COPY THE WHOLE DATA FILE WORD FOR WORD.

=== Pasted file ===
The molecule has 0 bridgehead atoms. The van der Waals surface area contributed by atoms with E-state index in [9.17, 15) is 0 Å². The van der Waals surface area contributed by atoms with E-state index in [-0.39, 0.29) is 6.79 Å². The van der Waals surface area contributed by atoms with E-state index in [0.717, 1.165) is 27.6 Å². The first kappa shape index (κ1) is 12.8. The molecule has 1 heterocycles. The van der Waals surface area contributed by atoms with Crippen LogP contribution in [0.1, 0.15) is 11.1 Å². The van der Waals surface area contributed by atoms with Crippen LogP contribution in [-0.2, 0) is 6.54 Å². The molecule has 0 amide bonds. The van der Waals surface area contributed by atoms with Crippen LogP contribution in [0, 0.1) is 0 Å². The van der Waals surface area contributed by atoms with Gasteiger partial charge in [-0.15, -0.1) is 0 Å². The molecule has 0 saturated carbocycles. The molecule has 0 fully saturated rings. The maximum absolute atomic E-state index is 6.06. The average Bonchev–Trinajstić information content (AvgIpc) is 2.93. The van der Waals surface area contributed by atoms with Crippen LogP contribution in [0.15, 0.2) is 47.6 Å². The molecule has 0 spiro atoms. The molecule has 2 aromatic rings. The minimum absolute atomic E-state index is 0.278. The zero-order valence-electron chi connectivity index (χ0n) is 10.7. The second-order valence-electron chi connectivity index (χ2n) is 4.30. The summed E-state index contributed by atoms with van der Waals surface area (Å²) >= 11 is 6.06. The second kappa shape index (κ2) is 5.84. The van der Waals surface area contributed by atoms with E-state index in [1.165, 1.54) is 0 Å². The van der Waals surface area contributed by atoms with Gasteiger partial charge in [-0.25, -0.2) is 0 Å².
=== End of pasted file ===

The molecule has 0 bridgehead atoms. The van der Waals surface area contributed by atoms with E-state index in [9.17, 15) is 0 Å². The van der Waals surface area contributed by atoms with E-state index in [-0.39, 0.29) is 6.79 Å². The van der Waals surface area contributed by atoms with E-state index in [0.717, 1.165) is 27.6 Å². The first kappa shape index (κ1) is 12.8. The molecule has 1 heterocycles. The van der Waals surface area contributed by atoms with Crippen LogP contribution in [0.1, 0.15) is 11.1 Å². The van der Waals surface area contributed by atoms with Crippen LogP contribution in [-0.2, 0) is 6.54 Å². The molecule has 0 amide bonds. The van der Waals surface area contributed by atoms with Crippen LogP contribution in [0, 0.1) is 0 Å². The van der Waals surface area contributed by atoms with Gasteiger partial charge in [-0.15, -0.1) is 0 Å². The molecule has 0 saturated carbocycles. The molecule has 0 fully saturated rings. The maximum absolute atomic E-state index is 6.06. The average Bonchev–Trinajstić information content (AvgIpc) is 2.93. The van der Waals surface area contributed by atoms with Crippen LogP contribution in [0.15, 0.2) is 47.6 Å². The molecule has 0 spiro atoms. The molecule has 2 aromatic rings. The minimum absolute atomic E-state index is 0.278. The zero-order valence-electron chi connectivity index (χ0n) is 10.7. The second-order valence-electron chi connectivity index (χ2n) is 4.30. The summed E-state index contributed by atoms with van der Waals surface area (Å²) >= 11 is 6.06. The second kappa shape index (κ2) is 5.84. The van der Waals surface area contributed by atoms with E-state index in [1.165, 1.54) is 0 Å². The van der Waals surface area contributed by atoms with Gasteiger partial charge in [-0.25, -0.2) is 0 Å².